After Apple introduced its app tracking transparency tool with iOS 14.5 update to give users better control over their privacy, only 13 per cent of global iOS users have allowed apps to track to date.
According to data compiled by mobile app analytics platform Flurry Analytics, only around 5 per cent of daily iOS users in the US allowed apps to track other apps.
Flurry Analytics, owned by Verizon Media, is used in over 1 million mobile applications, providing aggregated insights across 2 billion mobile devices per month.
Until now, apps have been able to rely on Apple’s Identifier for Advertiser (IDFA) to track users for targeting and advertising purposes.
With the launch of iOS 14.5, mobile apps now have to ask users who have upgraded to iOS 14.5 for permission to gather tracking data.
“With opt-in rates expected to be low, this change is expected to create challenges for personalized advertising and attribution, impacting the $189 billion mobile advertising industry worldwide,” Flurry Analytics said in an update.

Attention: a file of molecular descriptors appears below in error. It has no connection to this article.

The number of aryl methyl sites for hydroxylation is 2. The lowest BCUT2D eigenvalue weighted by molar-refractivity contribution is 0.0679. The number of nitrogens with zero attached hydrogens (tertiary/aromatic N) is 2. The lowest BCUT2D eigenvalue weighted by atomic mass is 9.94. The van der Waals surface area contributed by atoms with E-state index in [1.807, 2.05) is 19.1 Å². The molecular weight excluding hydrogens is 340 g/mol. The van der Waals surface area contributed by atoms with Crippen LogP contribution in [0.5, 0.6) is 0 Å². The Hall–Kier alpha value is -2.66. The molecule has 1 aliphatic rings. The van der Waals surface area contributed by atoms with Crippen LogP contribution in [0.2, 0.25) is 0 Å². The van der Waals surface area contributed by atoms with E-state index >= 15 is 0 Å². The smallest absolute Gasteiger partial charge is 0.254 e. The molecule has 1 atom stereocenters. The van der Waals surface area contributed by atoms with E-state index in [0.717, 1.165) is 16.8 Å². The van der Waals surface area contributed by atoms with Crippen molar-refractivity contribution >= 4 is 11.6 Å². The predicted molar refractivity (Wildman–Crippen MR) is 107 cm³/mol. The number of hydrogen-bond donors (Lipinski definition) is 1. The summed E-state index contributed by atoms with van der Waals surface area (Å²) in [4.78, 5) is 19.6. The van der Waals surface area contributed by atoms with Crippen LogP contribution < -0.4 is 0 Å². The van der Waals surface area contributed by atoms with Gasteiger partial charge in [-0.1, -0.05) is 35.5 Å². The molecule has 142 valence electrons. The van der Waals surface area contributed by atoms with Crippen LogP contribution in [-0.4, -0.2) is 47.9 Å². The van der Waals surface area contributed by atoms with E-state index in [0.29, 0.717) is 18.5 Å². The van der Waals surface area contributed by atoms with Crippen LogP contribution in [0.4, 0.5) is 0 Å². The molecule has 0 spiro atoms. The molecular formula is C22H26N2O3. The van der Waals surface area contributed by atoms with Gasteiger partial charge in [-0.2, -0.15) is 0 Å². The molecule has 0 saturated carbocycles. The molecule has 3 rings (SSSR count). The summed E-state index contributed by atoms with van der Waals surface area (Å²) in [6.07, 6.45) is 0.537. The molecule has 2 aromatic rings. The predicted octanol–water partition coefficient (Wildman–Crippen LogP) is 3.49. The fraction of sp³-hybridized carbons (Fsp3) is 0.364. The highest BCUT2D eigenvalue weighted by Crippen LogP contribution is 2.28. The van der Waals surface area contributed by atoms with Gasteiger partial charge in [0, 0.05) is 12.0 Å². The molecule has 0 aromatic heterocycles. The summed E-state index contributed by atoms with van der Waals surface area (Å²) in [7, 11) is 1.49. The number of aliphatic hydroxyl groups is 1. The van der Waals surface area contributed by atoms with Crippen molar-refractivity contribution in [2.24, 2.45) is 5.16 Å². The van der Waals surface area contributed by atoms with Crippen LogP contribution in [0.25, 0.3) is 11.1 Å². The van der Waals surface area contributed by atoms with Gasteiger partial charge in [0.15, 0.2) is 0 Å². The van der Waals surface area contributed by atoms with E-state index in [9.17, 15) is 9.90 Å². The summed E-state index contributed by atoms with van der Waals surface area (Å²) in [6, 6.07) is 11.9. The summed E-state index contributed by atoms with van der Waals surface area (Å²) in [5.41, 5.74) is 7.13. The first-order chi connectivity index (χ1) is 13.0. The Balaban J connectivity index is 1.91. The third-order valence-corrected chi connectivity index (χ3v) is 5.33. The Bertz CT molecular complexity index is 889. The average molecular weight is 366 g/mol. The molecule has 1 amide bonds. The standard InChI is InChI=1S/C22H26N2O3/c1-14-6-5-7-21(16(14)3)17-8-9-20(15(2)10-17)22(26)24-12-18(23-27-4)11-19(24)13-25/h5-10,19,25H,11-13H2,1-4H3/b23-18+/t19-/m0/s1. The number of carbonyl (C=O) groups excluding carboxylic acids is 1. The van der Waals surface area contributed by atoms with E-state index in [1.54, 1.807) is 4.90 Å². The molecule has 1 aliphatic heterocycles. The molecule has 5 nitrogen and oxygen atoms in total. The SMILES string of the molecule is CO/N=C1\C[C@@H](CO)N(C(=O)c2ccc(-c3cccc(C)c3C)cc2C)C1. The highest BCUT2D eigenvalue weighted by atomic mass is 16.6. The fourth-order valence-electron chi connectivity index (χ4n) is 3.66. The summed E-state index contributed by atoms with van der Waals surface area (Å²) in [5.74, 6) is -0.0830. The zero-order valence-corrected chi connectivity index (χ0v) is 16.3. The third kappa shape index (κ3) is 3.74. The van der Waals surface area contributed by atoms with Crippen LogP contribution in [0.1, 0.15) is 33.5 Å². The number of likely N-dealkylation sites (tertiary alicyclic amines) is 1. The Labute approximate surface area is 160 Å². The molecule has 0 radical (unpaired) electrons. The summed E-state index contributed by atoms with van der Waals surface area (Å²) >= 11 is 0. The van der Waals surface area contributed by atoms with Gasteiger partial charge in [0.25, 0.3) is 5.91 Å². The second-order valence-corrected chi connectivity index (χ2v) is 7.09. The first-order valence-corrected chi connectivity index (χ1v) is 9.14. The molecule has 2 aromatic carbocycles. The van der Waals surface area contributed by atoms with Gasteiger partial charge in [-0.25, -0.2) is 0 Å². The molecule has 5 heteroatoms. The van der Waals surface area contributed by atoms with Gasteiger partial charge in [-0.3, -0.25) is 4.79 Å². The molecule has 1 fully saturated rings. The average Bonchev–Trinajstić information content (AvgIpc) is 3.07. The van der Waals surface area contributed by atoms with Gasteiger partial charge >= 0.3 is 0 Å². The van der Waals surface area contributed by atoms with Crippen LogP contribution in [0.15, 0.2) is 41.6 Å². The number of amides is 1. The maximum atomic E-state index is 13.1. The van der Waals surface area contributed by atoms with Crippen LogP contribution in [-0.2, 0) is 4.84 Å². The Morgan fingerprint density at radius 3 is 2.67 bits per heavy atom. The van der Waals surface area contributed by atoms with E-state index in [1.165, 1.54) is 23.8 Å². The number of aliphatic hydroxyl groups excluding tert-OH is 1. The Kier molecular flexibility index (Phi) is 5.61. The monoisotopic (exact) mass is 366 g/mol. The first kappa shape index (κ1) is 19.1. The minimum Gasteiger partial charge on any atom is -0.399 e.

The Apple app tracking transparency tool requires apps to get users’ permission before tracking their data across other companies’ apps or websites for advertising purposes.
Almost 10,000 iOS apps have adopted permission prompts to conform with Apple’s App Tracking Transparency (ATT) less than a week after the feature rolled out, another report said earlier this month.
Citing its analytics, app data and analysis firm AppFigures said roughly 10,000 apps on the iOS App Store have enabled permission requests to track user Identification for Developer (IDFA) tags in line with Apple’s new guidelines.